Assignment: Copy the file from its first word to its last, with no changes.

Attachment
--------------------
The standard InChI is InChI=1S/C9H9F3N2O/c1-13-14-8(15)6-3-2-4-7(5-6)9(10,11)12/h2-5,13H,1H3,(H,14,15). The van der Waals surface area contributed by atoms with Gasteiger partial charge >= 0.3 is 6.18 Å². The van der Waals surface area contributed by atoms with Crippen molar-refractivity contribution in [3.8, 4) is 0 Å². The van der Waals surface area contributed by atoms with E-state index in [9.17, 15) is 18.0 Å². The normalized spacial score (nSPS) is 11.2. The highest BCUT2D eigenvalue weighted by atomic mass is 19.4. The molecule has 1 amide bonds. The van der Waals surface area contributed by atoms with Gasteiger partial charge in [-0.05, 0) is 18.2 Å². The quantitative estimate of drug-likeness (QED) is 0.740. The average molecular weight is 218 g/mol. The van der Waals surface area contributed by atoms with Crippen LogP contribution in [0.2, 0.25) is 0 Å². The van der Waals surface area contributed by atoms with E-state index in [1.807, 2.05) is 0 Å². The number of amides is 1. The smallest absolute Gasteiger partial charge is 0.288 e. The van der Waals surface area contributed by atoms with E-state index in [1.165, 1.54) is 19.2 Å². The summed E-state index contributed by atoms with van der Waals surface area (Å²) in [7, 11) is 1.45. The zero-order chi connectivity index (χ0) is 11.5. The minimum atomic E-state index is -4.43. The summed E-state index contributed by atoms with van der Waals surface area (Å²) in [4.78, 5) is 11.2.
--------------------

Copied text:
The standard InChI is InChI=1S/C9H9F3N2O/c1-13-14-8(15)6-3-2-4-7(5-6)9(10,11)12/h2-5,13H,1H3,(H,14,15). The van der Waals surface area contributed by atoms with Gasteiger partial charge >= 0.3 is 6.18 Å². The van der Waals surface area contributed by atoms with Crippen molar-refractivity contribution in [3.8, 4) is 0 Å². The van der Waals surface area contributed by atoms with E-state index in [9.17, 15) is 18.0 Å². The normalized spacial score (nSPS) is 11.2. The highest BCUT2D eigenvalue weighted by atomic mass is 19.4. The molecule has 1 amide bonds. The van der Waals surface area contributed by atoms with Gasteiger partial charge in [-0.05, 0) is 18.2 Å². The quantitative estimate of drug-likeness (QED) is 0.740. The average molecular weight is 218 g/mol. The van der Waals surface area contributed by atoms with Crippen LogP contribution in [0.2, 0.25) is 0 Å². The van der Waals surface area contributed by atoms with E-state index in [1.807, 2.05) is 0 Å². The number of amides is 1. The smallest absolute Gasteiger partial charge is 0.288 e. The van der Waals surface area contributed by atoms with E-state index in [1.165, 1.54) is 19.2 Å². The summed E-state index contributed by atoms with van der Waals surface area (Å²) in [7, 11) is 1.45. The zero-order chi connectivity index (χ0) is 11.5. The minimum atomic E-state index is -4.43. The summed E-state index contributed by atoms with van der Waals surface area (Å²) in [4.78, 5) is 11.2.